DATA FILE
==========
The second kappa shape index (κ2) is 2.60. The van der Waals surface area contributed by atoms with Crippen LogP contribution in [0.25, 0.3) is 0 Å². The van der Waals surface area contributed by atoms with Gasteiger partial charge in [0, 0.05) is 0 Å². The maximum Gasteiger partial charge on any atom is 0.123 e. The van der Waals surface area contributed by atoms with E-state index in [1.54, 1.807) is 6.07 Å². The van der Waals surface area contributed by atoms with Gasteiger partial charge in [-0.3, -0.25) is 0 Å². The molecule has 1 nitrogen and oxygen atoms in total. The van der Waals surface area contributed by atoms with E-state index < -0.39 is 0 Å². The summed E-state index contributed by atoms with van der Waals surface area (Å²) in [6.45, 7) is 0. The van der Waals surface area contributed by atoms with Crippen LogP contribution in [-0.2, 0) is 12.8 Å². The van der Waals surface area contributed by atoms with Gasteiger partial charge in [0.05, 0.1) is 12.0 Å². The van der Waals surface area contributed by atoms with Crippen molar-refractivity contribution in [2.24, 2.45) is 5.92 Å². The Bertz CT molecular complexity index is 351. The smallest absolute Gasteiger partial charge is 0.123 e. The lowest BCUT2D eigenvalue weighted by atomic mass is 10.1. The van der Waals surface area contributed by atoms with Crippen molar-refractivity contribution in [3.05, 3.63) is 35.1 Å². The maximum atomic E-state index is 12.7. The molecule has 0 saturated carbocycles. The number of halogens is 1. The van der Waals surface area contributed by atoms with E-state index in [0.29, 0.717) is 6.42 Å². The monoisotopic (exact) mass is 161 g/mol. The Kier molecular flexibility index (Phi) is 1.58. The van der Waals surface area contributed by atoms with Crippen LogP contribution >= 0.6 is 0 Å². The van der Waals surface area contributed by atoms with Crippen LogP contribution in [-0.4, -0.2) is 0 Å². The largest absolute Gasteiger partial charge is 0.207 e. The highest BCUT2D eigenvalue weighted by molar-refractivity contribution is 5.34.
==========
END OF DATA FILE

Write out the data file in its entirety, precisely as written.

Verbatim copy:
The second kappa shape index (κ2) is 2.60. The van der Waals surface area contributed by atoms with Crippen LogP contribution in [0.25, 0.3) is 0 Å². The van der Waals surface area contributed by atoms with Gasteiger partial charge in [0, 0.05) is 0 Å². The maximum Gasteiger partial charge on any atom is 0.123 e. The van der Waals surface area contributed by atoms with E-state index in [1.54, 1.807) is 6.07 Å². The van der Waals surface area contributed by atoms with Gasteiger partial charge in [-0.3, -0.25) is 0 Å². The molecule has 1 nitrogen and oxygen atoms in total. The van der Waals surface area contributed by atoms with E-state index < -0.39 is 0 Å². The summed E-state index contributed by atoms with van der Waals surface area (Å²) in [6.45, 7) is 0. The van der Waals surface area contributed by atoms with Crippen LogP contribution in [-0.2, 0) is 12.8 Å². The van der Waals surface area contributed by atoms with Gasteiger partial charge in [0.05, 0.1) is 12.0 Å². The van der Waals surface area contributed by atoms with Crippen molar-refractivity contribution in [2.24, 2.45) is 5.92 Å². The Bertz CT molecular complexity index is 351. The smallest absolute Gasteiger partial charge is 0.123 e. The lowest BCUT2D eigenvalue weighted by atomic mass is 10.1. The van der Waals surface area contributed by atoms with Crippen molar-refractivity contribution in [3.05, 3.63) is 35.1 Å². The maximum atomic E-state index is 12.7. The molecule has 0 saturated carbocycles. The number of halogens is 1. The van der Waals surface area contributed by atoms with E-state index in [0.29, 0.717) is 6.42 Å². The monoisotopic (exact) mass is 161 g/mol. The Kier molecular flexibility index (Phi) is 1.58. The van der Waals surface area contributed by atoms with Crippen LogP contribution >= 0.6 is 0 Å². The van der Waals surface area contributed by atoms with Crippen LogP contribution in [-0.4, -0.2) is 0 Å². The largest absolute Gasteiger partial charge is 0.207 e. The highest BCUT2D eigenvalue weighted by molar-refractivity contribution is 5.34.